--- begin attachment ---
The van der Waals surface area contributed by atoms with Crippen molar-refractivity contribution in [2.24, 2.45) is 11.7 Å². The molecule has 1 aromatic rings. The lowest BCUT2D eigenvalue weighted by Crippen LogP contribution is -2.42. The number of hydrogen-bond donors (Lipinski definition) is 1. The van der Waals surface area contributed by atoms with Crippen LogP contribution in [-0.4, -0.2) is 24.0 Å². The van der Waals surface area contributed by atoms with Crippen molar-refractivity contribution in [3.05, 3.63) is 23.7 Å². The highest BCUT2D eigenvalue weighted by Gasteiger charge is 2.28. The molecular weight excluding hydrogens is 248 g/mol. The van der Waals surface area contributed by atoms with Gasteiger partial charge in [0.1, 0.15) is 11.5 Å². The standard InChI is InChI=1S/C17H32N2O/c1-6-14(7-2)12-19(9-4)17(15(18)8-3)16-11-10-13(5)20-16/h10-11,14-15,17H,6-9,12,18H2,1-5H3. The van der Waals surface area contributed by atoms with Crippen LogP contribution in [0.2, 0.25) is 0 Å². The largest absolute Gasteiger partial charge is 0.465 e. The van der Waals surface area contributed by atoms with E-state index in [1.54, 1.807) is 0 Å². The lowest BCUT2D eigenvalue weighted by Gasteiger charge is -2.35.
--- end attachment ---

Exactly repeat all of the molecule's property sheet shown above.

The van der Waals surface area contributed by atoms with Crippen molar-refractivity contribution in [2.24, 2.45) is 11.7 Å². The molecule has 1 aromatic rings. The lowest BCUT2D eigenvalue weighted by Crippen LogP contribution is -2.42. The number of hydrogen-bond donors (Lipinski definition) is 1. The van der Waals surface area contributed by atoms with Crippen LogP contribution in [-0.4, -0.2) is 24.0 Å². The van der Waals surface area contributed by atoms with Crippen molar-refractivity contribution in [3.05, 3.63) is 23.7 Å². The highest BCUT2D eigenvalue weighted by Gasteiger charge is 2.28. The molecular weight excluding hydrogens is 248 g/mol. The van der Waals surface area contributed by atoms with Gasteiger partial charge in [0.1, 0.15) is 11.5 Å². The standard InChI is InChI=1S/C17H32N2O/c1-6-14(7-2)12-19(9-4)17(15(18)8-3)16-11-10-13(5)20-16/h10-11,14-15,17H,6-9,12,18H2,1-5H3. The van der Waals surface area contributed by atoms with Crippen LogP contribution in [0.2, 0.25) is 0 Å². The largest absolute Gasteiger partial charge is 0.465 e. The van der Waals surface area contributed by atoms with E-state index in [1.54, 1.807) is 0 Å². The lowest BCUT2D eigenvalue weighted by Gasteiger charge is -2.35.